The love between the sisters does inspire some heartbreak in the musical. Despite Angelica’s initial attraction to Hamilton after meeting him at a ball, she introduces him to Eliza, and the two soon marry. But Angelica and Hamilton remain close, writing lengthy letters to each other that Miranda adapted into music — some with the exact wording Chernow quotes in his book.
Goldsberry credited the show’s director, Thomas Kail, for casting Hamilton with actors who share chemistry offstage as well as on, saying the emotional connection she shares with her colleagues makes her job easier than it might appear.
“I think one of the most beautiful things of the show is the casting. There’s a set of requirements of what you have to be able to pull off to do a certain role, but I think what [Kail] is most in tune with is matching the souls…an attraction to like minds and spirits. I feel like what feeds me in the show is the moment I met these girls, I really loved them. [I have] a respect for their talent [and] for who they are. And women — even when they respect each other — don’t get along as easily as we do.”
Growing Up In the Spotlight
“I think the writing is structured in a way that requires you to have to be open and vulnerable and take care of each other,” Soo added. “I just feel like in that moment, when we’re about to go on for ‘Schuyler Sisters,’ we check in with each other. Otherwise, I might mess up my part of the harmony. And, I do not want to make you guys look bad! It’s so tight that there’s a huge responsibility and such a huge freedom. I don’t have to prepare myself backstage. The task of singing the song and going onstage and being with these women is interesting enough. It’s what you’re seeing onstage. It’s us connecting, and why I think the writing is so great.”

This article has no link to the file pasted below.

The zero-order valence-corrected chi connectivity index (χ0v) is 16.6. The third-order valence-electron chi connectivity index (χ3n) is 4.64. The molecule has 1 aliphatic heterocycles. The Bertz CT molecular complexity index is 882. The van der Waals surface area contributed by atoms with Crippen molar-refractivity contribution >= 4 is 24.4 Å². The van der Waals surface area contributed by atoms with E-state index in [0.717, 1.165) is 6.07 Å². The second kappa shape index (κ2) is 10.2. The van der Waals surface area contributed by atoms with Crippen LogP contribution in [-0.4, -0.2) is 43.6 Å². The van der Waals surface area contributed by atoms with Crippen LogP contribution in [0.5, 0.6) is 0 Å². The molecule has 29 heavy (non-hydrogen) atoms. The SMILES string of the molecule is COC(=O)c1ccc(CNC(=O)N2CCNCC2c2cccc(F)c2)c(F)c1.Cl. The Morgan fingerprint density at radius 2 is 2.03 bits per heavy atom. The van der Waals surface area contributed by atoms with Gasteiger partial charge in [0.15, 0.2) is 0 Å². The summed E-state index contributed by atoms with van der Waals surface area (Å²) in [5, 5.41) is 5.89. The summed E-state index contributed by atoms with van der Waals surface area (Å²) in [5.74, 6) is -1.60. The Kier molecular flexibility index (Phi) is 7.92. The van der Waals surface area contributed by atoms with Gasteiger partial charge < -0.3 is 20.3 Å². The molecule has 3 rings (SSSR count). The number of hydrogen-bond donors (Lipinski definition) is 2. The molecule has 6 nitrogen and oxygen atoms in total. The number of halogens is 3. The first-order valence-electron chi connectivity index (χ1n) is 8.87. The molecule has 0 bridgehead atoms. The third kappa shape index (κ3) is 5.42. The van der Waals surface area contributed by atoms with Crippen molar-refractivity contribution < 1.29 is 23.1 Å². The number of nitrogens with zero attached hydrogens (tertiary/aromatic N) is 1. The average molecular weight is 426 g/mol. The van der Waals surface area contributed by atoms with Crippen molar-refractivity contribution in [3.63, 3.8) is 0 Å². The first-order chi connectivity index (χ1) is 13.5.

The women, none of whom have sisters themselves, credit Miranda’s writing with depicting the characters’ strength and determination in a show set in a time when women were often relegated to the sidelines.
“Having not walked in a woman’s shoes, and still writing a woman who I would want to play in a time when I would not personally have wanted to live because of what I know and the liberties I have now… It’s a miracle that you can play an empowered woman in a time that we were relegated to such a small role,” Goldsberry said.
To prepare for the Broadway run, the women visited the Schuyler-Hamilton house in Morristown, NJ, to learn more about their history from Patricia Sanftner.
“She said we would have been like the Kardashians of that time, because of everything we wore, where we showed up and what we did was important and noted,” Goldsberry said. She drew upon that history when President Obama saw the show with his daughters Sasha and Malia, adding, “They’re also examples of sisters in the spotlight that have a certain kind of power.”
A moment of empowerment that Goldsberry especially savors takes place as she and Miranda sing the written correspondence between their characters when she advises him to compromise with his political rivals, all the while holding a parasol.
“She spins a parasol, but she basically solves his problem and changes the world. It’s so subtle, but he was able to give her that power,” she said. “[Miranda] makes Angelica the reason why he gets his debt plan through.”
“It’s just incredible to me that this show makes me understand that the mind and the imagination is just as important to be free to roam as it is geographically,” Soo added. “Maybe we were constrained to residing in a certain parameter of the house or the city or the town. We had to be somewhere. But to be able to roam with our imagination was such a huge thing. And because they came to America to do that — it was just exploding back then.”
Following Hamilton’s death in a duel with Aaron Burr, his widow went on to preserve his legacy and co-found New York’s first private orphanage.
While there’s no doubt the women hold great power over the men in the musical, one can’t help wonder what they would have done if they had been men themselves? “I’m saying George Washington,” Goldsberry said decisively. “As much as Angelica accomplished with as little as she could… I believe it’s comparable to Washington the levels she could go in terms of leadership.”
Jones adds, “Maria was all about survival. She would probably start her own business and have everybody do it for her.”
After pausing to think, Soo said, “I think she probably would have gotten less done if she were a man!”
Introduced in the first act, the sisters sing, “History is happening in Manhattan.” The women starring in the musical credited with changing the future of musical theatre could sing the same words. As Goldsberry said, “We’ll spend the rest of our lives talking to people about this experience.”